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Helen Southworth: To ask the Secretary of State for the Home Department if she will take steps to ensure that information on helplines and access to support for victims of forced marriage or persons in fear of forced marriage is made available at police stations and other public places within the responsibility of her Department. 
Mr. Coaker: As part of the Forced Marriage Units outreach programme, the unit circulates forced marriage posters to a range of statutory agencies, including the police. The Forced Marriage Unit encourages agencies to display these posters in both police stations and other public places. In addition, in 2005 the Forced Marriage Unit issued guidance for police officers on dealing with cases of forced marriage.
David T.C. Davies: To ask the Secretary of State for the Home Department pursuant to the answer of 7 January 2008, Official Report, column 284W, on identity documents, how many of the 1,222 people convicted or cautioned for failing to produce immigration documents between September 2004 and November 2007 received a sentence of imprisonment. 
Mr. Byrne: On 22 September 2004 Section 2 of the Asylum and Immigration (Treatment of Claimants) Act came into force. Section 2 made failing to produce an immigration document, which satisfactorily establishes their nationality or identity, an offence. It does not differentiate between those who fail to produce an identity document or those who destroy an identity document on arrival.
Mr. Clappison: To ask the Secretary of State for the Home Department what recent assessment she has made of the effectiveness of criminal justice enforcement efforts against those responsible for the facilitating of illegal migration and the employment of illegal migrants; and if she will make a statement.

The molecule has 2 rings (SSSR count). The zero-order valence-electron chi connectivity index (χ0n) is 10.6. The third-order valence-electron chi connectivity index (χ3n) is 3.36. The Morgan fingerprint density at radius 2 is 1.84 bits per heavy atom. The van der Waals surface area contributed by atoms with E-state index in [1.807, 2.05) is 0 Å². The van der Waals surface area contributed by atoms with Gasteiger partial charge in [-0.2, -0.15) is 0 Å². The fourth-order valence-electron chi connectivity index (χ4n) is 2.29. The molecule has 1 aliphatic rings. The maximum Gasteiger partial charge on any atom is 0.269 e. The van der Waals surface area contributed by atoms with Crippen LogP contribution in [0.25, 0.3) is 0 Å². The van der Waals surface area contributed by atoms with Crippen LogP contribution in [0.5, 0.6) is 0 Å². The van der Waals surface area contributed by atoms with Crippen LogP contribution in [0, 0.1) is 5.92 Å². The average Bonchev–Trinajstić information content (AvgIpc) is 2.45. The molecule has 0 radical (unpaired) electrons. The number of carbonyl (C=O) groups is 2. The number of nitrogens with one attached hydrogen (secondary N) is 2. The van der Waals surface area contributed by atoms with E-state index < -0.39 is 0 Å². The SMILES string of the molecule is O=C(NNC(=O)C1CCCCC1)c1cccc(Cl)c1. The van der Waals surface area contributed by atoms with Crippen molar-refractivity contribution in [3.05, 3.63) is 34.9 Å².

Mr. Byrne: The Serious and Organised Crime Agency (SOCA) produces an annual assessment of the threat posed to the UK by organised crime, including immigration crime. Co-operation between all UK law enforcement agencies has led to 836 UK prosecutions for facilitation offences between 2003 and 2006 and 735 guilty verdicts. Close co-operation with the national law enforcement agencies of other countries, such as Police aux Frontieres in France, has also led to numerous convictions abroad.
The Government are introducing a tough new sanction of knowingly employing an illegal immigrant, punishable by up to two years in prison. In tackling the employment of illegal migrants, the Government also concluded that the introduction of civil penalties, of up to £10,000 per worker, was likely to provide a more effective alternative to the criminal justice system for dealing with the generality of employers who fail in their legal obligation to avoid illegal sources of labour. Prosecution is then reserved for those cases involving the deliberate or conscious use of illegal workers. This approach is in line with the recommendations of the Hampton and Macrory reports on better regulation Tough new measures to prevent illegal migrant working, provided by the Immigration, Asylum and Nationality Act 2006, will come into force on 29 February 2008.
Damian Green: To ask the Secretary of State for the Home Department (1) what checks her Department and its agencies make on the immigration status of couriers working within her Department and its agencies; and if she will make a statement; 
Mr. Byrne: There are currently three messengers, performing duties similar to a courier, based at Home Office headquarters. All have been subject to the Departments normal employment checks, which include checks on immigration status.
Otherwise, the Home Office uses external courier companies to carry out courier services when required. It is the legal responsibility of the courier companies used to ensure that their staff are permitted to work in the UK.